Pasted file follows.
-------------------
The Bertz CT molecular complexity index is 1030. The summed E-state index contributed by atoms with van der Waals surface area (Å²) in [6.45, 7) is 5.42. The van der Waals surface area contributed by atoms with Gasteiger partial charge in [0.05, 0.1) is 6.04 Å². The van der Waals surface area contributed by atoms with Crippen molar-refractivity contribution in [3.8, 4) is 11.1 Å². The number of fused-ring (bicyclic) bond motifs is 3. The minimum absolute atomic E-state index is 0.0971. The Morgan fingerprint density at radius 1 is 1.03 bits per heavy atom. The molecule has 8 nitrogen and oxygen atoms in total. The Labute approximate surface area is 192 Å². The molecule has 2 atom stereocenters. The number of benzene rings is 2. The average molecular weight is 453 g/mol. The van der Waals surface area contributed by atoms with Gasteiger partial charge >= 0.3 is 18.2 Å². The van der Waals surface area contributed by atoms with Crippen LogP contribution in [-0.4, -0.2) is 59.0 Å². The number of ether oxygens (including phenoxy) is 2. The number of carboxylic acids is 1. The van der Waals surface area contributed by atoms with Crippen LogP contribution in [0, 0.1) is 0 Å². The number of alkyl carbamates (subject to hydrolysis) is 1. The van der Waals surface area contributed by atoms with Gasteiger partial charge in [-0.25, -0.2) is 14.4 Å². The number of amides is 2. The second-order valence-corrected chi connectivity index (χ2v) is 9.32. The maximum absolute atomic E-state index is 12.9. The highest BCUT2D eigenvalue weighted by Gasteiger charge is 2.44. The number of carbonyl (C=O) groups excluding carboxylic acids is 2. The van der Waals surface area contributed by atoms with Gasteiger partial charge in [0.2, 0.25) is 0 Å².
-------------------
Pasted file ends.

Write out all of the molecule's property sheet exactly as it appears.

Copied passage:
The Bertz CT molecular complexity index is 1030. The summed E-state index contributed by atoms with van der Waals surface area (Å²) in [6.45, 7) is 5.42. The van der Waals surface area contributed by atoms with Gasteiger partial charge in [0.05, 0.1) is 6.04 Å². The van der Waals surface area contributed by atoms with Crippen molar-refractivity contribution in [3.8, 4) is 11.1 Å². The number of fused-ring (bicyclic) bond motifs is 3. The minimum absolute atomic E-state index is 0.0971. The Morgan fingerprint density at radius 1 is 1.03 bits per heavy atom. The molecule has 8 nitrogen and oxygen atoms in total. The Labute approximate surface area is 192 Å². The molecule has 2 atom stereocenters. The number of benzene rings is 2. The average molecular weight is 453 g/mol. The van der Waals surface area contributed by atoms with Gasteiger partial charge >= 0.3 is 18.2 Å². The van der Waals surface area contributed by atoms with Crippen LogP contribution in [-0.4, -0.2) is 59.0 Å². The number of ether oxygens (including phenoxy) is 2. The number of carboxylic acids is 1. The van der Waals surface area contributed by atoms with Crippen LogP contribution in [0, 0.1) is 0 Å². The number of alkyl carbamates (subject to hydrolysis) is 1. The van der Waals surface area contributed by atoms with Gasteiger partial charge in [-0.25, -0.2) is 14.4 Å². The number of amides is 2. The second-order valence-corrected chi connectivity index (χ2v) is 9.32. The maximum absolute atomic E-state index is 12.9. The highest BCUT2D eigenvalue weighted by Gasteiger charge is 2.44. The number of carbonyl (C=O) groups excluding carboxylic acids is 2. The van der Waals surface area contributed by atoms with Gasteiger partial charge in [0.2, 0.25) is 0 Å².